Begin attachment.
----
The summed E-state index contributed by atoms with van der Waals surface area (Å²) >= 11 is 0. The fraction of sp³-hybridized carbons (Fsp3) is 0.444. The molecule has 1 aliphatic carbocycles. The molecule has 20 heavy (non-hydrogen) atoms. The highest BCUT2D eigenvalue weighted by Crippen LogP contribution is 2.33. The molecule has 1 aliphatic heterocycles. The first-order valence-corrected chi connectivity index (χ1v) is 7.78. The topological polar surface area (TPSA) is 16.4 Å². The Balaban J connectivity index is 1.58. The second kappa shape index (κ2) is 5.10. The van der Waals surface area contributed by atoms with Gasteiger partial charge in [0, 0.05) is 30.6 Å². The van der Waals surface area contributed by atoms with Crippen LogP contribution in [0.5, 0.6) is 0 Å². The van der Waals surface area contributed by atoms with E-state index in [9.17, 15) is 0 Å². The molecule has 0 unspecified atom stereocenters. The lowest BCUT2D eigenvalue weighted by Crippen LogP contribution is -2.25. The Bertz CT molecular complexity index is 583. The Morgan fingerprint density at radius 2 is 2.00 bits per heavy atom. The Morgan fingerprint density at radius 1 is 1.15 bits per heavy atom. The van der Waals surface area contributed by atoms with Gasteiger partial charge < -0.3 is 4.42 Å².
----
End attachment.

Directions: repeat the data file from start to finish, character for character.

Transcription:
The summed E-state index contributed by atoms with van der Waals surface area (Å²) >= 11 is 0. The fraction of sp³-hybridized carbons (Fsp3) is 0.444. The molecule has 1 aliphatic carbocycles. The molecule has 20 heavy (non-hydrogen) atoms. The highest BCUT2D eigenvalue weighted by Crippen LogP contribution is 2.33. The molecule has 1 aliphatic heterocycles. The first-order valence-corrected chi connectivity index (χ1v) is 7.78. The topological polar surface area (TPSA) is 16.4 Å². The Balaban J connectivity index is 1.58. The second kappa shape index (κ2) is 5.10. The van der Waals surface area contributed by atoms with Gasteiger partial charge in [0, 0.05) is 30.6 Å². The van der Waals surface area contributed by atoms with Crippen LogP contribution in [0.5, 0.6) is 0 Å². The van der Waals surface area contributed by atoms with E-state index in [9.17, 15) is 0 Å². The molecule has 0 unspecified atom stereocenters. The lowest BCUT2D eigenvalue weighted by Crippen LogP contribution is -2.25. The Bertz CT molecular complexity index is 583. The Morgan fingerprint density at radius 2 is 2.00 bits per heavy atom. The Morgan fingerprint density at radius 1 is 1.15 bits per heavy atom. The van der Waals surface area contributed by atoms with Gasteiger partial charge < -0.3 is 4.42 Å².